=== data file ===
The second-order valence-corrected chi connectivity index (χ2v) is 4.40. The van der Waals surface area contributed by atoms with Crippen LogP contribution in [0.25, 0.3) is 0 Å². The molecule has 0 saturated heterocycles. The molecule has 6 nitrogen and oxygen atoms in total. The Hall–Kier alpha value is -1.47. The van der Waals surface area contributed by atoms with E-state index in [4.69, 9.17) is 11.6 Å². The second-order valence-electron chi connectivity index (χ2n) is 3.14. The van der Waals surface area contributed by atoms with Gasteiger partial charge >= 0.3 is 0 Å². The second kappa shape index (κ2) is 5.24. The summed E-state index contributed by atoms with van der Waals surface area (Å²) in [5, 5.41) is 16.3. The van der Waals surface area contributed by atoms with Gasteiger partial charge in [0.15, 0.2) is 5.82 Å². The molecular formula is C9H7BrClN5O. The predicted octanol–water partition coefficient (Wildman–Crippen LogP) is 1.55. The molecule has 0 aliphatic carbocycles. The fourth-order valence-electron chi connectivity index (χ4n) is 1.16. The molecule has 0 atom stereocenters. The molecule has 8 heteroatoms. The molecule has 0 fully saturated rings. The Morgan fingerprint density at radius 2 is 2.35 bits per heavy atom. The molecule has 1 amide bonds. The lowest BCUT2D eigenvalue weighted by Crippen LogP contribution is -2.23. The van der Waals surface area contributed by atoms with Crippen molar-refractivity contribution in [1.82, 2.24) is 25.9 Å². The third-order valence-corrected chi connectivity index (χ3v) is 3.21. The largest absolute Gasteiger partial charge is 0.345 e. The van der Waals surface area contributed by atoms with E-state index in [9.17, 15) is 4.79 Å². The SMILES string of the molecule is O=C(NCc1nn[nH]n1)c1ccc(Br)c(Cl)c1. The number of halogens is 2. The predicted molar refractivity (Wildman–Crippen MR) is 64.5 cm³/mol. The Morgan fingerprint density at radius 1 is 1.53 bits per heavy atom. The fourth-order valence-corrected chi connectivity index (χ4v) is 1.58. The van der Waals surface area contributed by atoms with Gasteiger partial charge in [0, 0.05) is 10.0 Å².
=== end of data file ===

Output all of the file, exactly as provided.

The second-order valence-corrected chi connectivity index (χ2v) is 4.40. The van der Waals surface area contributed by atoms with Crippen LogP contribution in [0.25, 0.3) is 0 Å². The molecule has 0 saturated heterocycles. The molecule has 6 nitrogen and oxygen atoms in total. The Hall–Kier alpha value is -1.47. The van der Waals surface area contributed by atoms with E-state index in [4.69, 9.17) is 11.6 Å². The second-order valence-electron chi connectivity index (χ2n) is 3.14. The van der Waals surface area contributed by atoms with Gasteiger partial charge >= 0.3 is 0 Å². The second kappa shape index (κ2) is 5.24. The summed E-state index contributed by atoms with van der Waals surface area (Å²) in [5, 5.41) is 16.3. The van der Waals surface area contributed by atoms with Gasteiger partial charge in [0.15, 0.2) is 5.82 Å². The molecular formula is C9H7BrClN5O. The predicted octanol–water partition coefficient (Wildman–Crippen LogP) is 1.55. The molecule has 0 aliphatic carbocycles. The fourth-order valence-electron chi connectivity index (χ4n) is 1.16. The molecule has 0 atom stereocenters. The molecule has 8 heteroatoms. The molecule has 0 fully saturated rings. The Morgan fingerprint density at radius 2 is 2.35 bits per heavy atom. The molecule has 1 amide bonds. The lowest BCUT2D eigenvalue weighted by Crippen LogP contribution is -2.23. The van der Waals surface area contributed by atoms with Crippen molar-refractivity contribution in [1.82, 2.24) is 25.9 Å². The third-order valence-corrected chi connectivity index (χ3v) is 3.21. The largest absolute Gasteiger partial charge is 0.345 e. The van der Waals surface area contributed by atoms with E-state index in [9.17, 15) is 4.79 Å². The SMILES string of the molecule is O=C(NCc1nn[nH]n1)c1ccc(Br)c(Cl)c1. The number of halogens is 2. The predicted molar refractivity (Wildman–Crippen MR) is 64.5 cm³/mol. The Morgan fingerprint density at radius 1 is 1.53 bits per heavy atom. The fourth-order valence-corrected chi connectivity index (χ4v) is 1.58. The van der Waals surface area contributed by atoms with Gasteiger partial charge in [0, 0.05) is 10.0 Å².